To repair the damage caused by May's devastating fire, the Glasgow School of Art is searching for a team to carry out the restoration of Charles Rennie Mackintosh's celebrated building. Following the overwhelming public support for restoration instead of a contemporary reinterpretation, the selected team will be required to return the building to its original condition over a predicted construction period of five years. More on the restoration after the break.
On November 20-21, AMO is hosting a discussion event at the Venice Biennale focusing on the past, present and future of Dutch architecture in which 30 young architects will be invited to present their agenda for architecture in the Netherlands for the next 10 years. Over the course of the two days, each participant will present will deliver a 7-minute presentation looking at architecture in 2024 to answer the question "where will you be and will you be doing?" Find out more about the event, and how you can be a part of it, after the break.
Maya Lin has been selected to receive the 21st Dorothy and Lillian Gish Prize, a $300,000 award presented annually to “a man or woman who has made an outstanding contribution to the beauty of the world and to mankind’s enjoyment and understanding of life.”
As part of the their Architecture for All programme, London's Old Royal Naval College is set to host three debates about the future planned along the River Thames, investigating the issues surrounding living, building and working on the City's waterways in the years to come. The series is curated by Ellis Woodman, critic for the Architects' Journal and the Architectural Review, who said: "Despite the fact that the riverfront is currently the subject of redevelopment proposals of unprecedented scale, London’s ambitions for the Thames have yet to be widely articulated or debated." Details of the three events after the break.
In discussion with Christopher Hawthorne of the LA Times, Renzo Piano has taken his comments of modesty - verging on "self-deprecation" - to a new level. In response to questions about the design of the proposed Motion Picture Academy in Los Angeles he has said: "I don't think it will be that bad. [...] Actually, I'm struggling to do something good." Although Piano's design has previously been met with criticisms from Hawthorne, the Italian architect notes in this latest interview that "everything we've made at LACMA has been extremely complicated." The project, which has already seen a major alteration in the core design team, remains set to complete in 2015.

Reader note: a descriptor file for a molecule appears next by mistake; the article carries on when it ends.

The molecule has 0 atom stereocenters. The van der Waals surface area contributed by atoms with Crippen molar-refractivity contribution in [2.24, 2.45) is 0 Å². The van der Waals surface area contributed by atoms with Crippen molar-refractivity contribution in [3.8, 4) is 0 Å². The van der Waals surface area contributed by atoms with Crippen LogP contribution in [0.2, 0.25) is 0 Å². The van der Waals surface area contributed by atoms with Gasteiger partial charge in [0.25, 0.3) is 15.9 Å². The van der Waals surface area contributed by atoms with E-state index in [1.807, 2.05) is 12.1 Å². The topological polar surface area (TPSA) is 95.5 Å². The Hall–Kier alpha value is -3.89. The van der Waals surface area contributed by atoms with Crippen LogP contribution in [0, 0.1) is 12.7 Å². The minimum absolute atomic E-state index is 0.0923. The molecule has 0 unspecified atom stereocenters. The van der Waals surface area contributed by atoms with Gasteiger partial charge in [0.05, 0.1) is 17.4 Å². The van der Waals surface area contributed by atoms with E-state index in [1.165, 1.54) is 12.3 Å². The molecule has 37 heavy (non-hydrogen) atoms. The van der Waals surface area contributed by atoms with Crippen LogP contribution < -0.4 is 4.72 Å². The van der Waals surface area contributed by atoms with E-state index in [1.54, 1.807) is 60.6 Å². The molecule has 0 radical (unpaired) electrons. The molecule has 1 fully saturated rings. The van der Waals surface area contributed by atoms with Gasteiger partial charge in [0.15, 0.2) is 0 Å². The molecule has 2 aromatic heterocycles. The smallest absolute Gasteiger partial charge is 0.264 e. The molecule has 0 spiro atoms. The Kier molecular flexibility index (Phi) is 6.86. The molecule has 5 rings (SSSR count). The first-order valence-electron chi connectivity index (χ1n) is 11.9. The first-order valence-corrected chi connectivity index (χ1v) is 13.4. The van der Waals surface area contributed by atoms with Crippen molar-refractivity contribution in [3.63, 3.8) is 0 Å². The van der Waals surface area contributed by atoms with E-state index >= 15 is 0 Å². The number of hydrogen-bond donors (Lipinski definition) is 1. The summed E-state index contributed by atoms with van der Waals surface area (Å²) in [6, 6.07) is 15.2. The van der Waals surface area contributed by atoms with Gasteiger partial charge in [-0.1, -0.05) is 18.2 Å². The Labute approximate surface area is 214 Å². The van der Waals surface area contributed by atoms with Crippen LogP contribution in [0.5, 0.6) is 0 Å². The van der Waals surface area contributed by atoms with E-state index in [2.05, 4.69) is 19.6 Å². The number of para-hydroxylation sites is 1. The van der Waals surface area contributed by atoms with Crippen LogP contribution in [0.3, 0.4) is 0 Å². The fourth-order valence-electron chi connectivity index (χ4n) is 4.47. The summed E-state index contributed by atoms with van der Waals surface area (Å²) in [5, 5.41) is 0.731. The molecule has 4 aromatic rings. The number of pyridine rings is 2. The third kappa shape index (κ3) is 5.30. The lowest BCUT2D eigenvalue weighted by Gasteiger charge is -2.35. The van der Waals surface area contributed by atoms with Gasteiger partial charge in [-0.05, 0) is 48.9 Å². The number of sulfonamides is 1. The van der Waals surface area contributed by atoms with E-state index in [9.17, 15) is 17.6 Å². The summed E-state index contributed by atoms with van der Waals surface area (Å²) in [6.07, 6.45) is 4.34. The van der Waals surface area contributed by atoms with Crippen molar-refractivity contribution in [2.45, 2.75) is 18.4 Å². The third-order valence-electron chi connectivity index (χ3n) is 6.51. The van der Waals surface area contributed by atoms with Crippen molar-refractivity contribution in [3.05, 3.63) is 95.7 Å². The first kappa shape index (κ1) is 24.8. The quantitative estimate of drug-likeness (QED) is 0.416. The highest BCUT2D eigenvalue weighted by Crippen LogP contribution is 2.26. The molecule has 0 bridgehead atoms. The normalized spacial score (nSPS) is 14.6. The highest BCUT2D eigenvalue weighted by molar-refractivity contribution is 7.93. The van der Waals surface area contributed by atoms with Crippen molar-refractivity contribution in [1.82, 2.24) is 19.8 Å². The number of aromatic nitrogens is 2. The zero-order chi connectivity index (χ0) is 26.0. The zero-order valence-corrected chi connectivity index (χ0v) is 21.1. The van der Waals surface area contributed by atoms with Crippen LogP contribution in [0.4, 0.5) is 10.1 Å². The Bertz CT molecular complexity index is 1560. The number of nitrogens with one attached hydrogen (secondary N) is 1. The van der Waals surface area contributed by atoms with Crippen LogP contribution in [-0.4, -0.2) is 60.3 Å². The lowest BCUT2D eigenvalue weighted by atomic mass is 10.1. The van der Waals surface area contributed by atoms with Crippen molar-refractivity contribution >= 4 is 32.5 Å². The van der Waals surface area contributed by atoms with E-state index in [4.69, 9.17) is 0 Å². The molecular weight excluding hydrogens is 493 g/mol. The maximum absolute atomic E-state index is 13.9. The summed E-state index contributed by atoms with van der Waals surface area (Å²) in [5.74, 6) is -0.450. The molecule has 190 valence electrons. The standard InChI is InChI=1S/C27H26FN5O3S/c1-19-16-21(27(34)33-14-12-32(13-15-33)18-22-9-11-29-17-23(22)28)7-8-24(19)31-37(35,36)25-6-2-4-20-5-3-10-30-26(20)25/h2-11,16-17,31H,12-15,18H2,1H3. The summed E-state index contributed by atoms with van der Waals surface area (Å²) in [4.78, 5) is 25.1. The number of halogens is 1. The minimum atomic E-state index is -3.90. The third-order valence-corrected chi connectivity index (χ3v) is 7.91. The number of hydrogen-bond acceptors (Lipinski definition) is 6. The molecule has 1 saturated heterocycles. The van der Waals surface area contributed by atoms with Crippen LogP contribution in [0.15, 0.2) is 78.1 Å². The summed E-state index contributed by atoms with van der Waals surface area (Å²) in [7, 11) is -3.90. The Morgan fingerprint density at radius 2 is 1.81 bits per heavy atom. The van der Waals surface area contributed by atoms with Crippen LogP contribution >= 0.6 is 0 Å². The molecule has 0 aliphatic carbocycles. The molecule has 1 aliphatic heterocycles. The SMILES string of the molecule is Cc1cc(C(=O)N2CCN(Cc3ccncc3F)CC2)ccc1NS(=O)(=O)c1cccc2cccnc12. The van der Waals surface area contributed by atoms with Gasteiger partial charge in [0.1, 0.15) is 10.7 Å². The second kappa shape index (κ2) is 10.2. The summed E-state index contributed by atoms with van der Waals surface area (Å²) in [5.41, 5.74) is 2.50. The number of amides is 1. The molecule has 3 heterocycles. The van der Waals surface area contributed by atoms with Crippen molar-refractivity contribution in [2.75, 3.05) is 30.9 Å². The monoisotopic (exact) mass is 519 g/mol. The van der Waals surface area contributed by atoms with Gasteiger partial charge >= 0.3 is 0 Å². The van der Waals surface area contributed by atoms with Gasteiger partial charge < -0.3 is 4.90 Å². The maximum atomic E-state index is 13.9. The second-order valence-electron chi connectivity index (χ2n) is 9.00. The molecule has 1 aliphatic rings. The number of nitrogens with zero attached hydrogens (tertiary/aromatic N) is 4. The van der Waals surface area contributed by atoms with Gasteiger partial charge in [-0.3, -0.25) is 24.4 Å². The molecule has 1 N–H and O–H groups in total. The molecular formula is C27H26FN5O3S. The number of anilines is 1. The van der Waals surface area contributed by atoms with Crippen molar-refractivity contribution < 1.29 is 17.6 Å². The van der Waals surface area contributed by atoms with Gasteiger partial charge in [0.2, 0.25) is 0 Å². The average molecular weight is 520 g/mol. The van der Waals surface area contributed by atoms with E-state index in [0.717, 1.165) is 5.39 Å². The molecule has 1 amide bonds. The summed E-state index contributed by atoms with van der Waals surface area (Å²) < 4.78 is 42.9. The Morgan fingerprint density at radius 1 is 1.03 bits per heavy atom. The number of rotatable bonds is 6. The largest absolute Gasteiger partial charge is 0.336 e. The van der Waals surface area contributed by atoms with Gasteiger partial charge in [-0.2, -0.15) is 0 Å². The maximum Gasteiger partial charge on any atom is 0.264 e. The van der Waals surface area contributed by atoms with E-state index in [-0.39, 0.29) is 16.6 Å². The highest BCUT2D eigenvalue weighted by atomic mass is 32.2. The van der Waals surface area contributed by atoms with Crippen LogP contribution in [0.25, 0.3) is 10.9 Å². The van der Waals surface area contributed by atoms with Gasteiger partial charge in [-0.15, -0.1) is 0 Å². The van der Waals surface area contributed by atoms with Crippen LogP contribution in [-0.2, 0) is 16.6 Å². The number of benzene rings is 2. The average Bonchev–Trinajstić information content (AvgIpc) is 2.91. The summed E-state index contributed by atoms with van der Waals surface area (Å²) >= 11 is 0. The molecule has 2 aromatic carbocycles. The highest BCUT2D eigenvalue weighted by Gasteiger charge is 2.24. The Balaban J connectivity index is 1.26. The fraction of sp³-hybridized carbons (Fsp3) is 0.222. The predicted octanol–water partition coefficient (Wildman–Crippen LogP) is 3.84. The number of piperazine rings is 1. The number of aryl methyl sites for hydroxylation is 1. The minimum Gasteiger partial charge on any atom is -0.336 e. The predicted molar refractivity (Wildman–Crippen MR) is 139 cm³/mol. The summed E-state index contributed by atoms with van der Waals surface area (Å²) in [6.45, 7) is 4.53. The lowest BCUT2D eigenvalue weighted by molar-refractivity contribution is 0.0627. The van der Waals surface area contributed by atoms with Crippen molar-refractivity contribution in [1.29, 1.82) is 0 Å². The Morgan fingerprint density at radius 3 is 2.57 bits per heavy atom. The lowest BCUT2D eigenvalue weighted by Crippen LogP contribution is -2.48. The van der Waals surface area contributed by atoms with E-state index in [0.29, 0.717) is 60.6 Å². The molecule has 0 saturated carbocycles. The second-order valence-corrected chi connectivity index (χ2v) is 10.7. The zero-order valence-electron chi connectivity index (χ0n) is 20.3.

The Rudy Bruner Award for Urban Excellence (RBA) has opened their 2015 call for applications. The biennial award celebrates urban places that are distinguished by quality design and their social and economic contributions to our nation’s cities. Winners offer creative placemaking solutions that transcend the boundaries between architecture, urban design and planning and showcase innovative thinking about American cities. One Gold Medal of $50,000 and four Silver Medals of $10,000 will be awarded. Projects must be a real place, not just a plan or a program, and be located in the 48 contiguous United States. Award winners may use prize money in any way that benefits the project. The deadline for entries is December 9, 2014. Learn how to apply here.
After a five-year stint as part of the Design Observer Group, Places Journal has now struck out on their own with a fresh, modern website and a renewed commitment to their editorial goal of publishing "rigorous and lively public scholarship on architecture, landscape, and urbanism." As explained by Places Journal's editor and executive director Nancy Levinson, "what drives our editorial enterprise is the publication of excellent work that combines the narrative power of serious journalism with the precision and depth of scholarship — work that advances the cause of equitable cities and sustainable landscapes." Read more about the new Places Journal after the break.
On the heels of Mayor Boris Johnson’s announced plan to construct an 18-mile protected bike lane by March 2016, architect David Nixon and artist Anna Hill have released their vision for relieving London’s congested streets with a floating “Thames Deckway” for cyclists. The proposal, though just in its preliminary design phase, claims the river Thames is currently a missed opportunity that could serve as a major travel artery for cyclists. If constructed, the £600 million project would run east-west for seven miles along the river’s southern bank, from Battersea to Canary Wharf, and harness it’s own energy through solar, tidal and wind power. Nixon and Hill have founded the River Cycleway Consortium in support of the project, which includes Arup and Hugh Broughton Architects.